Ward Member Consultation


2.11    Following the desk top review and prior to undertaking the Public Consultation, the High Street Ward Members were briefed on the findings of the desk top review and the plan to undertake a Public Consultation on retaining the existing measures.


Public Consultation


2.12    Having undertaken our desktop review, the decision was made to reinforce our decision by undertaking a public consultation.  This was not initially believed to be necessary but following advice from legal services it was deemed appropriate to ensure the public are aware and supportive of the measures outlined in the PSPO. 


2.13    A public consultation was launched on the 18th June 2020 and will run until the 7th August.  Owing to the current climate and the lack of changes in the proposed order, the consultation asks whether people feel there are issues around specific ASB linked to the measures the PSPO is seeking to challenge.  The survey also asks whether those completing the survey are in favour of extending the two measures provided in the draft order in Appendix 2.  Some FAQs have also been produced to support peoples understanding of the PSPO and are provided on the website.  In the current climate we are only able to offer the survey online.   Whilst One Maidstone were involved in in the desk top exercise, we have also asked them them to invite their members to complete the survey as representatives of the businesses in the area concerned.


2.14    We are also required by the PSPO legislation to consult with the Police Chief Constable and the Police Crime Commissioner on our proposal to extend the current order. 


2.15    Once the consultation closes, a summary report will be produced by the Performance Management team for John Littlemore, as Head of Housing and Community Services.  The results will then be reviewed and discussed with the Chair of this Committee and the High Street Ward members.  If it is deemed appropriate, the PSPO will be extended/varied and sealed for the 1st September 2020. 


2.16    The Head of Housing and Communities has delegated authority to make orders, as per the constitution and this report seeks for that authority to be extended to also include: extend/vary/discharge existing orders, where appropriate and necessary. 





3.1        Do Nothing - Section 72 of the Anti-social Behaviour Crime and Policing Act 2014, requires Local Authorities to carry out the necessary consultation and the necessary publicity, and the necessary notification (if any), before extending the period for which a PSPO has effect, or varying or discharging a PSPO.  We are undertaking this review but delegated authority is required to allow the order to be extended/varied appropriately. If delegated authority is not provided the existing order will lapse.  This will remove the tool used to tackle anti-social street drinking and may see a return to the pre-Sept 17 position, where those needing support were failing to engage with support services.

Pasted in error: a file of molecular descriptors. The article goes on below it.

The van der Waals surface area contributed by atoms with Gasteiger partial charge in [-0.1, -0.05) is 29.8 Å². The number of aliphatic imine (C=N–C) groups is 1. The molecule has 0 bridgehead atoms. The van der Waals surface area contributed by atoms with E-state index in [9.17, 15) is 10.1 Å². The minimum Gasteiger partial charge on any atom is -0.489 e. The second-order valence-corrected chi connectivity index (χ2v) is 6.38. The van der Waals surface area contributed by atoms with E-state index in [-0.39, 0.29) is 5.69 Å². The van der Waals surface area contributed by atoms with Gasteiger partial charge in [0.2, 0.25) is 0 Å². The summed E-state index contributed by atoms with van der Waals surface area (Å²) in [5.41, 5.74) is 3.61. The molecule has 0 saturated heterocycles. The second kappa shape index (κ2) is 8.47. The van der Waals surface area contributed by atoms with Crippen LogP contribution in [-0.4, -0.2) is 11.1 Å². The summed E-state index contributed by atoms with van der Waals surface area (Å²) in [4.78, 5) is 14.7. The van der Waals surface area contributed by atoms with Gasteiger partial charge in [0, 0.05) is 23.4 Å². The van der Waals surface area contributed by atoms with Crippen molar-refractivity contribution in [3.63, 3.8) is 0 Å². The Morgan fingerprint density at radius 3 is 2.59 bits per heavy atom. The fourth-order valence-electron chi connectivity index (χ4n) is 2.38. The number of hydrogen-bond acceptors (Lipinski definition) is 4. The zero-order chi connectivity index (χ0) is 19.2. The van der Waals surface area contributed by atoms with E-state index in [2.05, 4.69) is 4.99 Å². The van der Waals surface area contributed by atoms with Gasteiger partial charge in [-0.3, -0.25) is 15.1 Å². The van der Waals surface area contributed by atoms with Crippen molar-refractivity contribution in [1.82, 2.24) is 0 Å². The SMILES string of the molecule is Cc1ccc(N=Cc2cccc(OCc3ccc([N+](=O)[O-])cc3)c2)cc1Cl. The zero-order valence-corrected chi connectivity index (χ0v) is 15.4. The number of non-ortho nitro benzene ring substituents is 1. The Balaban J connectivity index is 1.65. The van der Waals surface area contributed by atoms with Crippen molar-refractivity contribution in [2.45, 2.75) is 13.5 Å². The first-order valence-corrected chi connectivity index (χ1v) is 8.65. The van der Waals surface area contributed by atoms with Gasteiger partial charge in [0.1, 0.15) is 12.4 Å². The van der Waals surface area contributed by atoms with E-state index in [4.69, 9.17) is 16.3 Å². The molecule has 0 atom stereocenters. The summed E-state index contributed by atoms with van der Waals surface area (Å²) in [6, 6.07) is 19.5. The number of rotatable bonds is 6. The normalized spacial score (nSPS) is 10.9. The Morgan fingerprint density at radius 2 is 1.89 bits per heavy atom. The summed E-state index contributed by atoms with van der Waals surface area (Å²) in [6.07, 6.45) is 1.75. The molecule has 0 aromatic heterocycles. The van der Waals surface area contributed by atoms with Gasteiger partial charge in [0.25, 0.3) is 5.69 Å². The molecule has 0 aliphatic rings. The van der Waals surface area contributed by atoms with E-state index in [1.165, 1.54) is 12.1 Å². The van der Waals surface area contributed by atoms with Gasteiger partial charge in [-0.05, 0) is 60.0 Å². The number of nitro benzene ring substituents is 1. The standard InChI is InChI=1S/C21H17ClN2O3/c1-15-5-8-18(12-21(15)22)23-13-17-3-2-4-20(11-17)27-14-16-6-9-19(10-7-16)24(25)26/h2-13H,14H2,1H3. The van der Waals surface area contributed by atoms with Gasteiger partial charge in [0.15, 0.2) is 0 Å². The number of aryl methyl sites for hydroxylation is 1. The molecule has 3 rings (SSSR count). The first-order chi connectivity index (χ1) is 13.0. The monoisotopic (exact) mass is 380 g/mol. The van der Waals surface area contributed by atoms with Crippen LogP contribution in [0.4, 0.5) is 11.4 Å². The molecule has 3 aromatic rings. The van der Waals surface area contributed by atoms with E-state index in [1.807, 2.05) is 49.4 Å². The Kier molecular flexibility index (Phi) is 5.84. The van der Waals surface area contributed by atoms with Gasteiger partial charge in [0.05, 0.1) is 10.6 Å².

3.2        Committee review consultation responses - Committee could require the consultation responses to be brought back to Committee.  However, the next Committee meeting is the 1st September 2020, after the 31st August expiry date of the current order.  If a report was brought back to Committee, a new PSPO could be implemented but there would be a period where the PSPO would be unenforceable due to call-in for any decision made.  The service has undertaken a comprehensive review of the current provisions and possible other areas of concern and are satisfied that the evidence supports the decision to extend the existing order.  Given the sensitive nature of tackling those who are begging and their complex needs as detailed in the report, due consideration will be given to the public opinion, in balance with managing their perception of how the PSPO is used in reality.  Where necessary additional communications can be undertaken to explain why the PSPO is not there to “fine beggars” but is used to encourage those who need support to do so from more appropriate charities and funds or to deal with those who beg professionally, despite being housed and supported through local government provisions. 


3.3        Committee may wish to only give the requested delegated authority in regard to the Town Centre PSPO and not all PSPOs.  Currently the only other PSPOs are those in relation to Dog Control. A report on these will be brought in September to update on those specific orders and any variation needed as previously requested.  Currently our PSPOs cover matters where we would continue to provide reassurance to members that the measures are necessary and appropriate through briefing reports as necessary at appropriate intervals.  PSPOs are an operational tool against ASB and they can be manage at an operational level, subject to the normal scrutiny of members as necessary.  Some PSPOs can be considered with little impact, such as introducing a local gating order.  These would not necessarily need the committee’s oversight but would always be looked at in consultation with the appropriate ward members.